The second petition, presented by Elizabeth Bowling of Winchester on 5 December 1843, is less flowery than that of Amelia Alexander, but appears to be equally heartfelt.  Elizabeth stated that on 13 April 1836 she married Jeremiah Bowling, Jr., who was described as “a young mechanic of the town, whose parents were and still are respectable inhabitants of said town, and who as far as your petitioner had ever heard was himself a sober correct and industrious man.” However, Elizabeth found out “too late for her own happiness, that she had been cruelly deceived or grievously mistaken in his character.”

In August 1836, “without a word of complaint or a word of warning,” Jeremiah left town and never returned, “leaving his debts unpaid and leaving no provision whatever for your petitioner’s support.”  On 5 May 1837, “about eight months after his departure,” Elizabeth gave birth to a daughter. “Your petitioner has occasionally heard of her husband during his long period of voluntary and unprovoked separation. It seems that after leaving Winchester he went to Wheeling [now in West Virginia]– thence to Rock Island Illinois, where it is said he remained a month and then got on board of a Coal Boat, bound for New Orleans.” She later learned that he had enlisted in the army and gone to Fort Adams, Mississippi. She wrote to him at Wheeling, Rock Island, and Fort Adams, but received no reply from him, although his brother in Rock Island confirmed that he was there but “engaged in no business,” and the postmaster at Fort Adams wrote that Jeremiah was there, “leading a ‘very trifling and dissolute life.’” This letter from the postmaster, received “about three years ago,” was Elizabeth’s last word of her husband’s whereabouts. She pleaded for the legislature “to release her from ties and obligations, which have been disregarded or outraged by a worthless Husband” who had left her “destitute and dependent [on the charity of her friends] for six long years of wretchedness.” Now that she had inherited property from her father, she wanted to make sure her husband would not return to claim it. However, the accompanying statement from Winchester citizens affirming that she was “a correct & respectable woman” bore only three signatures, despite her claim that “the whole population of Winchester” could vouch for her “correct and proper” behavior. Did Elizabeth’s neighbors perhaps suspect that someone other than Jeremiah was her child’s father? Whether for that reason or for some other, the General Assembly rejected her petition. In antebellum Virginia, breaking up was truly hard to do.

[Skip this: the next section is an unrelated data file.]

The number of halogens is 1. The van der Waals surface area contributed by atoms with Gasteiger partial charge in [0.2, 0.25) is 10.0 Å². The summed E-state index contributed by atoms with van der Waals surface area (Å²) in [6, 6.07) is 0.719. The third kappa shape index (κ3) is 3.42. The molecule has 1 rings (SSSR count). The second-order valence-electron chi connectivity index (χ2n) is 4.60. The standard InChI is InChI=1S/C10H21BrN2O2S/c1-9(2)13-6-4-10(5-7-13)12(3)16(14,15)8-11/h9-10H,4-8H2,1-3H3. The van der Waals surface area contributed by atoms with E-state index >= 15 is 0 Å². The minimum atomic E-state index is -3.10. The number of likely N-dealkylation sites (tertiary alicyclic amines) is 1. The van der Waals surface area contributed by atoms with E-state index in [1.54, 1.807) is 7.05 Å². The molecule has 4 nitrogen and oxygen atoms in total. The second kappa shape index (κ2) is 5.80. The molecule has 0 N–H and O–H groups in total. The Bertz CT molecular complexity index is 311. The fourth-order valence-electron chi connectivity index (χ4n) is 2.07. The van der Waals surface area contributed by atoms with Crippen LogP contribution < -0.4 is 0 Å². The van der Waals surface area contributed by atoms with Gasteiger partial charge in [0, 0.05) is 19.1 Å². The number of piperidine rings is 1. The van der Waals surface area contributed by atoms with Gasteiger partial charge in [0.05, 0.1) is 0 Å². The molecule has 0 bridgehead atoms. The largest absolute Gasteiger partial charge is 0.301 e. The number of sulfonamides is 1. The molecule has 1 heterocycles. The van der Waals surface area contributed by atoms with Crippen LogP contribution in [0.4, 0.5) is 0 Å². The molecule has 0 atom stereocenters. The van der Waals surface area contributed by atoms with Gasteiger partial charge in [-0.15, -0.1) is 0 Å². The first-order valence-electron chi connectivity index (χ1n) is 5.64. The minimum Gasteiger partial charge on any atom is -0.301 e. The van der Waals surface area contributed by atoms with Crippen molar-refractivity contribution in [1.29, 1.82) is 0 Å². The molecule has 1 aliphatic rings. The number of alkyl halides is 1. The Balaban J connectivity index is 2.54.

The Library of Virginia’s holdings of legislative petitions (1774-1865) have been digitized and are searchable by locality, topic, and name of the primary petitioner or other keyword at Virginia Memory.

 

-Bill Bynum, Reference Archivist

For further reading:

Buckley, Thomas E., The Great Catastrophe of My Life: Divorce in the Old Dominion. Chapel Hill: University of NC Press, 2002.

Posted by in State Records Blog Posts.

Tags: , , ,

RSS

Share |

Post a Comment

Your email is never published nor shared. Required fields are marked *

*
*